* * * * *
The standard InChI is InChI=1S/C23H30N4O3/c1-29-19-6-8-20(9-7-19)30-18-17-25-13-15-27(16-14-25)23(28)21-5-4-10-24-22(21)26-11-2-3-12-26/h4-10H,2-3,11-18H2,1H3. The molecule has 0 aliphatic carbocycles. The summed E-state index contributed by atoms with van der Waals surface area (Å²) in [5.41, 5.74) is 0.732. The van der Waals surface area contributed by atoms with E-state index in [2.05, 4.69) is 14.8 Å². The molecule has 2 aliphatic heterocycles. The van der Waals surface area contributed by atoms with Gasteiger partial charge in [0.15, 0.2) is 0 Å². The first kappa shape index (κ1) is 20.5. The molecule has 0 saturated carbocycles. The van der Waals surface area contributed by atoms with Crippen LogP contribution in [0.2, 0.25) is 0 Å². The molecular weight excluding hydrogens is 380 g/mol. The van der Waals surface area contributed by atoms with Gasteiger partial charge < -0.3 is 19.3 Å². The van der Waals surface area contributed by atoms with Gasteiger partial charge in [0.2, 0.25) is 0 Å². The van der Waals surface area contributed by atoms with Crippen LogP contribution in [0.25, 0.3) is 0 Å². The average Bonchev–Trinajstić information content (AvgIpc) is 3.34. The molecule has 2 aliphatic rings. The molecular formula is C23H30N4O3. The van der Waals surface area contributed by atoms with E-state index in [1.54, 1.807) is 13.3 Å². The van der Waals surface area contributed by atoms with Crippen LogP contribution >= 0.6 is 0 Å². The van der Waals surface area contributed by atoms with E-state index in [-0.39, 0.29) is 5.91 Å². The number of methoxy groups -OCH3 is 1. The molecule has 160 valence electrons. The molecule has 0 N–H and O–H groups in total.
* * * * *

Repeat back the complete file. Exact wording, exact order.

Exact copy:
The standard InChI is InChI=1S/C23H30N4O3/c1-29-19-6-8-20(9-7-19)30-18-17-25-13-15-27(16-14-25)23(28)21-5-4-10-24-22(21)26-11-2-3-12-26/h4-10H,2-3,11-18H2,1H3. The molecule has 0 aliphatic carbocycles. The summed E-state index contributed by atoms with van der Waals surface area (Å²) in [5.41, 5.74) is 0.732. The van der Waals surface area contributed by atoms with E-state index in [2.05, 4.69) is 14.8 Å². The molecule has 2 aliphatic heterocycles. The van der Waals surface area contributed by atoms with Gasteiger partial charge in [0.15, 0.2) is 0 Å². The first kappa shape index (κ1) is 20.5. The molecule has 0 saturated carbocycles. The van der Waals surface area contributed by atoms with Crippen LogP contribution in [0.2, 0.25) is 0 Å². The molecular weight excluding hydrogens is 380 g/mol. The van der Waals surface area contributed by atoms with Gasteiger partial charge < -0.3 is 19.3 Å². The van der Waals surface area contributed by atoms with Gasteiger partial charge in [0.2, 0.25) is 0 Å². The van der Waals surface area contributed by atoms with Crippen LogP contribution in [0.25, 0.3) is 0 Å². The average Bonchev–Trinajstić information content (AvgIpc) is 3.34. The molecule has 2 aliphatic rings. The molecular formula is C23H30N4O3. The van der Waals surface area contributed by atoms with E-state index in [1.54, 1.807) is 13.3 Å². The van der Waals surface area contributed by atoms with Crippen LogP contribution >= 0.6 is 0 Å². The van der Waals surface area contributed by atoms with E-state index in [-0.39, 0.29) is 5.91 Å². The number of methoxy groups -OCH3 is 1. The molecule has 160 valence electrons. The molecule has 0 N–H and O–H groups in total.